Saturday, April 27, 2013


Chris Patten defined the United States and Britain/Europe as "cousins and strangers."  The same could be said about the Netherlands and Belgium.
The differences grow and are highlighted now that Queen Beatrix is abdicating. She has been a formidable monarch, overcoming personal tragedies and steering the Netherlands on a path that made her country a model. The new Rijksmuseum in Amsterdam can rightly be seen as the 'finale" of a remarkable reign. Obviously this was also the result of a collective memory wherein the country has an enormous self-esteem, not unlike what also prevails in Sweden and Denmark, which are equally small countries with a macro-historical added value. On April 30th, Prince Willem-Alexander will inherit both a "state" and a history.
The situation in Belgium is very different. It provides more stories than history, having been part of larger entities or united with the Netherlands from 1815 until 1830.  Since independence, the country has rested on a succession of arrangements which often highlight more the diversity than the union. The monarch has to be the arbiter and the pacifier, hence his role in the past has been considerable.
The Saxe-Coburgs are a strange, interesting lot. It is difficult to predict how they will act after they are installed (in Belgium the succession is not automatic and needs the approval of the government). Fortunately in most cases the king has happened to be the right man in the right place. It would be hazardous to predict how the current crown prince will act when he succeeds his father, King Albert II. He will have a difficult part to play after the current reign which has received high respect from all corners. Fortunately he will inherit a situation which has improved in the last years, especially since the current government under Prime Minister Elio de Rupo was installed. The financial situation is not ideal but scores in the middle. Devolution has  become a habit and the Belgian way of deal making helped to overcome problems of the sort which assail countries like Spain, the United Kingdom or Italy. There is no violence between regions or other actors in the federal state. Belgium does not pretend to stand as a model, choosing pragmatism above ideology. But this also has a more negative consequence, insofar as the central authority looks weakened and suffers from a low visibility. Nevertheless one should not mistake low-key with "distraction."  Belgian politics are merciless. The formidable radical Belgian politician, Bart De Wever, has become the mayor of Antwerp. In doing so he may have made a mistake in prioritizing the Aventine rather than the Capitoline.The Belgian political class is prone to offer pillows that are handed out less for comfort than for asphyxia.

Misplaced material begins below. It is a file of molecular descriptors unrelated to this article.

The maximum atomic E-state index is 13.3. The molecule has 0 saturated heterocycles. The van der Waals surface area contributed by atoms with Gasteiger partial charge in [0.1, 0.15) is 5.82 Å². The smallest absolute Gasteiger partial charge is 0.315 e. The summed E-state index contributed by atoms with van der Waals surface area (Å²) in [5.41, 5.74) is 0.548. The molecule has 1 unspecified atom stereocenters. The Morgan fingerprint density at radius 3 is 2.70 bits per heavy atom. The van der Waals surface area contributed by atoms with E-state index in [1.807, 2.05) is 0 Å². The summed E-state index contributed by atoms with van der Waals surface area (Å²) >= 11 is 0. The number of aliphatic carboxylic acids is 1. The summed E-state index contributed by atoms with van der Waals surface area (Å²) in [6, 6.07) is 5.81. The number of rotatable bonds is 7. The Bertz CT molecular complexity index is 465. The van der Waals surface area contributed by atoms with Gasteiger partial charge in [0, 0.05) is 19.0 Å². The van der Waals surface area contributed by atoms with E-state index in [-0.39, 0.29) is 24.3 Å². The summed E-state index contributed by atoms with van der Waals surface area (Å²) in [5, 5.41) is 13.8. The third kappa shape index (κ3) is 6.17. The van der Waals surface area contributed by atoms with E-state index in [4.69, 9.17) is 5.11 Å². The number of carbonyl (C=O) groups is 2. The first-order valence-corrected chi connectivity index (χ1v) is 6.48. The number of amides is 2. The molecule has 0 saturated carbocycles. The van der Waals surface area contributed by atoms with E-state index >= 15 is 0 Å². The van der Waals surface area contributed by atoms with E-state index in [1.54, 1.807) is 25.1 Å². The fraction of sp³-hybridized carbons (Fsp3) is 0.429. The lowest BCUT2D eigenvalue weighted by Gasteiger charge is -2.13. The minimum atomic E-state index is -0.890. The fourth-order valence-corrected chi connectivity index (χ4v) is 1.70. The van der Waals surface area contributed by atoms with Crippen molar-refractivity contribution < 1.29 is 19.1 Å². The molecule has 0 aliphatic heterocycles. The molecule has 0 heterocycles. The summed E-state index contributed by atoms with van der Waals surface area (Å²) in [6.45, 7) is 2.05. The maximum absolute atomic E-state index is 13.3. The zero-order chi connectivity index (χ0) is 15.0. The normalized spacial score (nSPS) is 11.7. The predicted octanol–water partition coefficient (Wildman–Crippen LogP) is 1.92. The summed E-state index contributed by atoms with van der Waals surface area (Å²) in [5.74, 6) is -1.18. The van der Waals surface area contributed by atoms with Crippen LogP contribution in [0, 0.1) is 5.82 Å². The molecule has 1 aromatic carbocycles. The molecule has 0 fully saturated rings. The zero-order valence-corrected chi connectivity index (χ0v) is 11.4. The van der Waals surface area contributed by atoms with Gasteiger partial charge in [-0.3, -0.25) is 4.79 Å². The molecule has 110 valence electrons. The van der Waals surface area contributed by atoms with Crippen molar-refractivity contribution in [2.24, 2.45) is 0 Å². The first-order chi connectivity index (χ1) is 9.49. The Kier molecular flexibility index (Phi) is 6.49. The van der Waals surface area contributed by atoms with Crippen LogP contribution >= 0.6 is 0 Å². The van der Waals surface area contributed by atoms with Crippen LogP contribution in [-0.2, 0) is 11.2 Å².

Prince Philippe will inherit a very complex situation, unlike his Dutch counterpart. Belgium will always remain a country in search of identity and the king has always been the accepted ruler of last resort. Some now want to curtail the political influence of the Crown, favoring a more ceremonial role as in other comparable monarchies. I think this has to be considered with a lot of caution because the "colloque singulier" has often  been more a life-jacket than an obstruction.
Belgium will remain forever a country which puts a certain chaotic "art de vivre" ahead of an "art de regime."
Herein lies the paradox:  a truly messy democratic laboratory which has chosen the individual path rather than the collective systemic meter. To navigate those often centrifugal collision-prone energies requires patience, tact and some Machiavellian talent.

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